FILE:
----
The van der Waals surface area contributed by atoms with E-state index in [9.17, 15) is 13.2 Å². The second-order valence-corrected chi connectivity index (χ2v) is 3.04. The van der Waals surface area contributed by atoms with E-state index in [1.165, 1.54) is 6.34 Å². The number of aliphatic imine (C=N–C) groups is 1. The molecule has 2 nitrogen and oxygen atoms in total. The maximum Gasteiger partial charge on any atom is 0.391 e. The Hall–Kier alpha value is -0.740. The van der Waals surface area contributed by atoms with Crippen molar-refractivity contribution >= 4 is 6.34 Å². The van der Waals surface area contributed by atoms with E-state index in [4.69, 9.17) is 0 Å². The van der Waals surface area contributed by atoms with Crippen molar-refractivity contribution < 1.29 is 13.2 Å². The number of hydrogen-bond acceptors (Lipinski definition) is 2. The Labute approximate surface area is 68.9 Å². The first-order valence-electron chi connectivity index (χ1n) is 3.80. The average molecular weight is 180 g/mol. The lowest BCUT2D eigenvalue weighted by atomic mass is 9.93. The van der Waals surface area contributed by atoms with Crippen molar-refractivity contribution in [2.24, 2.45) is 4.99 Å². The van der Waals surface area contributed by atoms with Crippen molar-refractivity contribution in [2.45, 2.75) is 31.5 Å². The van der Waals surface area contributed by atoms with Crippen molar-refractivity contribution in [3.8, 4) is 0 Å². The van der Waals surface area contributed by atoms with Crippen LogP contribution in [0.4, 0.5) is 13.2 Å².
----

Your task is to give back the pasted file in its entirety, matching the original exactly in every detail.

The van der Waals surface area contributed by atoms with E-state index in [9.17, 15) is 13.2 Å². The second-order valence-corrected chi connectivity index (χ2v) is 3.04. The van der Waals surface area contributed by atoms with E-state index in [1.165, 1.54) is 6.34 Å². The number of aliphatic imine (C=N–C) groups is 1. The molecule has 2 nitrogen and oxygen atoms in total. The maximum Gasteiger partial charge on any atom is 0.391 e. The Hall–Kier alpha value is -0.740. The van der Waals surface area contributed by atoms with Crippen molar-refractivity contribution >= 4 is 6.34 Å². The van der Waals surface area contributed by atoms with E-state index in [4.69, 9.17) is 0 Å². The van der Waals surface area contributed by atoms with Crippen molar-refractivity contribution < 1.29 is 13.2 Å². The number of hydrogen-bond acceptors (Lipinski definition) is 2. The Labute approximate surface area is 68.9 Å². The first-order valence-electron chi connectivity index (χ1n) is 3.80. The average molecular weight is 180 g/mol. The lowest BCUT2D eigenvalue weighted by atomic mass is 9.93. The van der Waals surface area contributed by atoms with Crippen molar-refractivity contribution in [2.24, 2.45) is 4.99 Å². The van der Waals surface area contributed by atoms with Crippen molar-refractivity contribution in [2.45, 2.75) is 31.5 Å². The van der Waals surface area contributed by atoms with Crippen molar-refractivity contribution in [3.8, 4) is 0 Å². The van der Waals surface area contributed by atoms with Crippen LogP contribution in [0.4, 0.5) is 13.2 Å².